I would like to repeat once more, that I do not see this as a bad situation. It is very logical and it is a good thing. People making money from Joomla! want to see Joomla! go forward because it will indirectly or directly benefit them. These people will support Joomla! progress whether through volunteer work or through donations and financial support mechanisms.
“Why is Joomla! so popular?”, was my next question for discussion. After some debate, I believe the majority agreed that the number one reason is the ”ease of use”. With Joomla! someone can get a website on the air literally in minutes. But, those of us that have been around know that, this was already the case with Mambo and Joomla! successfully protected (and perhaps somewhat strengthened) this concept.
One of the major (imho) innovations of Joomla! is its framework which was introduced with version 1.5. This was the internal vision of one or more of the core developers at the time and Joomla! has benefited from this (although the Joomla! framework is still very much under-utilized) .
After Joomla! 1.5, we see (imo) a period of “slow progress” to finally reach the Joomla! 1.6 era which boasts as its main accomplishment the addition of more granular Access Control Level. A feature that has existed in Drupal for many years already.
The Joomla! 1.5 and 1.6 examples are not meant to criticize or reward any specific team or individual associated with these efforts. I am just trying to highlight the challenge that exists as stated below.
How does an organization like Joomla! manage these often anti-diametric forces and establish a forward looking path that takes advantage of these forces and the energy that drives them and produces the optimum result for everyone?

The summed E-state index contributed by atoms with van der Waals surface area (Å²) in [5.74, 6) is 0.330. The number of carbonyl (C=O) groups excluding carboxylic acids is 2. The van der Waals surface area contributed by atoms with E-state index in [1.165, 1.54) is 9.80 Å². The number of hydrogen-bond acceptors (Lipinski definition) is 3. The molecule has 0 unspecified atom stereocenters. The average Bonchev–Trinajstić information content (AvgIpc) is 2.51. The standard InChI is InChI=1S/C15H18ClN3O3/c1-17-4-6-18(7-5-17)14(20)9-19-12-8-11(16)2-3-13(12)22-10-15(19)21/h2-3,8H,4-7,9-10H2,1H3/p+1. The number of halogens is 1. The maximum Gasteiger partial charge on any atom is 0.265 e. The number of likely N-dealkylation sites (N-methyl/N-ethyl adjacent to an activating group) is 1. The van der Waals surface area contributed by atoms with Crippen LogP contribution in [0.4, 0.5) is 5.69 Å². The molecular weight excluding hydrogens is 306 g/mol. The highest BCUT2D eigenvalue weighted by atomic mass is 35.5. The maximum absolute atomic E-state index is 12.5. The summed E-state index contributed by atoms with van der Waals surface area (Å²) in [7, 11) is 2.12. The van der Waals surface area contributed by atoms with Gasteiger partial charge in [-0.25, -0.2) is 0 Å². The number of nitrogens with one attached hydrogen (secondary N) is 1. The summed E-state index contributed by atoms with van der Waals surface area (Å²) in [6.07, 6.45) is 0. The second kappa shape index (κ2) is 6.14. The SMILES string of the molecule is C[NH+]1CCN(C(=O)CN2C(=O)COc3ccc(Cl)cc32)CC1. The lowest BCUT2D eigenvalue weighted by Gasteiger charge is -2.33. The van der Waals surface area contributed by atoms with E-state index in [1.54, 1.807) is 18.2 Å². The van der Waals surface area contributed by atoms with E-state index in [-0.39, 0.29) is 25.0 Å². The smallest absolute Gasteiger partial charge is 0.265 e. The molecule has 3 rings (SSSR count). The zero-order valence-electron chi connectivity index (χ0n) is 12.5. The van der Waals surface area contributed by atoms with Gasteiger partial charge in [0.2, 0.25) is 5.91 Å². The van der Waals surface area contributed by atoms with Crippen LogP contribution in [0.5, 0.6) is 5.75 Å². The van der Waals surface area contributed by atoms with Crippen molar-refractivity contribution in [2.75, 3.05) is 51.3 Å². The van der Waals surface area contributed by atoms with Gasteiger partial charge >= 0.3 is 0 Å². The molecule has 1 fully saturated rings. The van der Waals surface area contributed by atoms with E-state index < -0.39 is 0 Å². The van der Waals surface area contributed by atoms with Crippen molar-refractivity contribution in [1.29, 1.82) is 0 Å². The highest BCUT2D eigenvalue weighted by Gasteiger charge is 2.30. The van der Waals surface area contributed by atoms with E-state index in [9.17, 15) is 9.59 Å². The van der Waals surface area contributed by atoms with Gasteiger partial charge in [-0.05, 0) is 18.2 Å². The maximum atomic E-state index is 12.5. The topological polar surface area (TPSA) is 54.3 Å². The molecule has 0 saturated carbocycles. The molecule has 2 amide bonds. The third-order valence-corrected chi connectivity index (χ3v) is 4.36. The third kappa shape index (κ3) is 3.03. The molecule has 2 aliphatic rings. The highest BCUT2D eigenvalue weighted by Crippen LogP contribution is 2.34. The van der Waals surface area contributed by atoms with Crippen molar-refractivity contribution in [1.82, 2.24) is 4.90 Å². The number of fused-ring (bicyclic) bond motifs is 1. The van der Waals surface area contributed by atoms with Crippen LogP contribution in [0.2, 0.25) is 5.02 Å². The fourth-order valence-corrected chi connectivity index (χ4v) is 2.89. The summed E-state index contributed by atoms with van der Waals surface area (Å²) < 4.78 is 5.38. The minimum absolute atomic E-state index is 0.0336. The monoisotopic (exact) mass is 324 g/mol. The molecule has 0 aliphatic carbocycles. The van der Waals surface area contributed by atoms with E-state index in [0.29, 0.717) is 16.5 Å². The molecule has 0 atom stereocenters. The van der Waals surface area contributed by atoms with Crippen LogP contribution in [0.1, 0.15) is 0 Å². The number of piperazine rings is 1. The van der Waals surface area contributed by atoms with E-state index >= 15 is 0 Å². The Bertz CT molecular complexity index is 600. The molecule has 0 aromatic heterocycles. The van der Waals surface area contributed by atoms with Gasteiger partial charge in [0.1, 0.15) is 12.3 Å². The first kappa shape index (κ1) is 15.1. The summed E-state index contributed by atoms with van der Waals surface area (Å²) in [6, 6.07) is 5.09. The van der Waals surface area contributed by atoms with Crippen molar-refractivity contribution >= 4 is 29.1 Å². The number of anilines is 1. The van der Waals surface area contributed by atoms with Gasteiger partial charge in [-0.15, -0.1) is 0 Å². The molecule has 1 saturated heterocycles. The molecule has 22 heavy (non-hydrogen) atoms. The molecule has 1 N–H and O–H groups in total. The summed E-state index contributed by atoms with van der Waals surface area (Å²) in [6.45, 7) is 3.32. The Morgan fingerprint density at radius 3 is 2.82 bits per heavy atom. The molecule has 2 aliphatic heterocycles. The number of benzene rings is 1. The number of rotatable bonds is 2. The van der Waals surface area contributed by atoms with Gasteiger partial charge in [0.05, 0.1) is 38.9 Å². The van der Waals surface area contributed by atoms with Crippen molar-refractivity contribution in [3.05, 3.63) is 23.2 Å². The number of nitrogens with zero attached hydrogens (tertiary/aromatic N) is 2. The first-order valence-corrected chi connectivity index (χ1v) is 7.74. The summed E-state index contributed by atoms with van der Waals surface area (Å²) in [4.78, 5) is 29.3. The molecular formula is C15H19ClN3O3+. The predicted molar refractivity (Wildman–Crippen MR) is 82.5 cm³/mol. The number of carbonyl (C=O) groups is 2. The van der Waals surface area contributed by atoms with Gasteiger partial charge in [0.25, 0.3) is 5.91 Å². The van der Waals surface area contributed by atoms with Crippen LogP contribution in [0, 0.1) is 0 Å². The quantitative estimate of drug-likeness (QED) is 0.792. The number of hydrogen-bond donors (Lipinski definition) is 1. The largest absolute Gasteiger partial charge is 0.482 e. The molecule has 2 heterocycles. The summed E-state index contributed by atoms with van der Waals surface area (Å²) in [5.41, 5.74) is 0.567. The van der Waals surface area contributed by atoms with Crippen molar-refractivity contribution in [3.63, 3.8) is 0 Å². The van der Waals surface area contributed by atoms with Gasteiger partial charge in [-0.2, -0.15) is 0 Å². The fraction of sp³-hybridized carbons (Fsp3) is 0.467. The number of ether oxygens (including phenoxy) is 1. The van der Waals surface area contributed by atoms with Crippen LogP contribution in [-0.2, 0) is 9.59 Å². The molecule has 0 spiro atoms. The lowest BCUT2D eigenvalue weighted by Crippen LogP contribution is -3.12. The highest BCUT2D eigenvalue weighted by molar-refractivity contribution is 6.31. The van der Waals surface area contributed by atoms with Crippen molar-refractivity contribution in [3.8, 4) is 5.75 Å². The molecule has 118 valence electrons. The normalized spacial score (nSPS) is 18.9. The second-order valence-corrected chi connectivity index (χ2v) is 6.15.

So far we have established two points and a challenge concerning “Joomla!”. But, “who is Joomla!?” I don’t really expect a direct answer to this question. Let’s assume that my previous points are accepted and that most (if not all) individuals involved with Joomla! have a serious stake in Joomla!’s health and progress.
Assume you are a “widget-x” crop producer and you get your “widget-x” crop seed from an international seed producer named “Cropla”. Each year “Cropla” magically gives you as many seeds as you need and the seeds are free. You take them, plant them, nourish the offspring and harvest your fields and sell your individual produce your way to your clients.
Well, I don’t know about you, but I would go out of my way to contact this great organization and see that it is healthy and will continue supplying me with the seeds I need to continue my business. I would get involved and support it because it supports me. I would find the “Cropla” offices, call them up and make an appointment. I would ask to see their business plan, their resources (staff) and see how I could help them improve and sustain their growth.
Also, should I be concerned that my bread and butter supplier does not have any staff and depends 100% on volunteer work?